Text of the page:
Hyper-parenting is a style of child rearing that has evolved from the belief that parents have the power and the obligation to create a perfect life for their child, and in turn, the child will be guaranteed to be successful in adulthood. Hyper-parents, also known as helicopter parents, have become so used to directing their children’s lives that they neglect to make the appropriate separation that is necessary for a teen to feel autonomous and competent in college. An extreme example is that of a University of Cincinnati senior who won a restraining order against her parents for stalking. The dean’s list student, Aubrey Ireland, wanted the opportunity to be independent and for her parents to stop monitoring her cell phone and computer.
The belief that hyper-parenting does more harm than good is supported by a recent study published in the Journal of Child and Family Studies. Researcher Holly Schiffren from the University of Mary Washington in Virginia found students with over-controlling parents were more likely to be depressed and less satisfied with their lives, while the number of hyper-parents was increasing with economic fears fuelling concerns about youngsters’ chances of success. “To find parents so closely involved with their college lives, contacting their tutors and running their schedules, is something new and on the increase. It does not allow independence and the chance to learn from mistakes,” Schiffrin said. Schiffrin acknowledged that the increase in technology has changed parents involvement in their teens lives as the once a week phone call home has been replaced with regular texting, emails and messaging.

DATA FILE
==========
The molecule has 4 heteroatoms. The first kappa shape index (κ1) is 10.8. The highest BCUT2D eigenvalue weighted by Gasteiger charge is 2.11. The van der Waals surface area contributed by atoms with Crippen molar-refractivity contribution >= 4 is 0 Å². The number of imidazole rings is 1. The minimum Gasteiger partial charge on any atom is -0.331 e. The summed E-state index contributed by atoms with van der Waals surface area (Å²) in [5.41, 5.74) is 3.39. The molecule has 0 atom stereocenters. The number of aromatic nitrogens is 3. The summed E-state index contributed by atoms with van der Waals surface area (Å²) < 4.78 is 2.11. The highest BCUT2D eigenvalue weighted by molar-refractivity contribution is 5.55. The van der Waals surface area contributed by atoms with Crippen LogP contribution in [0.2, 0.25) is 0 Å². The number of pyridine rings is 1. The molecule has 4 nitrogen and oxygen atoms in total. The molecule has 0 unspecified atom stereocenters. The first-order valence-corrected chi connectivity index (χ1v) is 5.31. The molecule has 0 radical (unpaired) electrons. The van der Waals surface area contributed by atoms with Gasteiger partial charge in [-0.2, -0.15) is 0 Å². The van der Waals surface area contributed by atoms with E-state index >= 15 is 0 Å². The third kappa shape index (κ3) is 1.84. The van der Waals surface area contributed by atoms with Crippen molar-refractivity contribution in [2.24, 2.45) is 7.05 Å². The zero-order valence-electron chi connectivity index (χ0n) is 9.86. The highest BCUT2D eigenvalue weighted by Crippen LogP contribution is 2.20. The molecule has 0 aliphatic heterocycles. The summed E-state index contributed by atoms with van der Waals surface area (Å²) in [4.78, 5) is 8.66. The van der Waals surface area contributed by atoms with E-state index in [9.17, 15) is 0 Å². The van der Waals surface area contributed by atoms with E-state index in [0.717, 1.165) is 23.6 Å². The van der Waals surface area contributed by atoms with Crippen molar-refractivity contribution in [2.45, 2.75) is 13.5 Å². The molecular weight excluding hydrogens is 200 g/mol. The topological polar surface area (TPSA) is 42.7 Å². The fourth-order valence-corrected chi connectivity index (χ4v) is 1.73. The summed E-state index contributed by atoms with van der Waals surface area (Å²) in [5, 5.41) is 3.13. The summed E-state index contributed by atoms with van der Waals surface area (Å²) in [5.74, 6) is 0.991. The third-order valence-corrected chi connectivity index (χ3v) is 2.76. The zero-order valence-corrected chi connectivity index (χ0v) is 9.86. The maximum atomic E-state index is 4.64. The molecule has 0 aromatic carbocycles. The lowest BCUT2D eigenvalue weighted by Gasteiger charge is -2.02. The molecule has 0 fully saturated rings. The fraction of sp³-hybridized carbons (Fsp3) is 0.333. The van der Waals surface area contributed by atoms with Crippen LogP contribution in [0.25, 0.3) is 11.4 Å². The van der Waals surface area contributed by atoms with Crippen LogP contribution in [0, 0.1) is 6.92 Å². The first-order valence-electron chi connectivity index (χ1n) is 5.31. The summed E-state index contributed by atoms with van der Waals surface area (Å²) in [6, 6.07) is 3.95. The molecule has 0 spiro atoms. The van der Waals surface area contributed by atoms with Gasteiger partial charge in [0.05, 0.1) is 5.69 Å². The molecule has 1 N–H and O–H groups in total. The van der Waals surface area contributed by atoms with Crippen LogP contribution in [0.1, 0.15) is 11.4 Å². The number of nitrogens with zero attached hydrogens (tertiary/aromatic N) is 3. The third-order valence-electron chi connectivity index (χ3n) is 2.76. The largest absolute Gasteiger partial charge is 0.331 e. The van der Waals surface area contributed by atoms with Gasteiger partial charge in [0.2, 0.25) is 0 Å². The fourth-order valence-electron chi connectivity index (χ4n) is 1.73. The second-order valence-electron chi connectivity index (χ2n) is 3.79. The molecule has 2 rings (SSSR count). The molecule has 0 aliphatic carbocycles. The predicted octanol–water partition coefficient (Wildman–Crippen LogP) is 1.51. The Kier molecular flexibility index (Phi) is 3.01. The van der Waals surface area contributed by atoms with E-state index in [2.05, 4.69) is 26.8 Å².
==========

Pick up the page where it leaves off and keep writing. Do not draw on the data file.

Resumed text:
To counteract hyper-parenting, many colleges and universities are offering parent orientation days parallel to events for students to help encourage parents to give their children more freedom. To become independent young adults that all parents want their children to be, the students must be allowed to make their own decisions, take risks, even fail, and learn for themselves.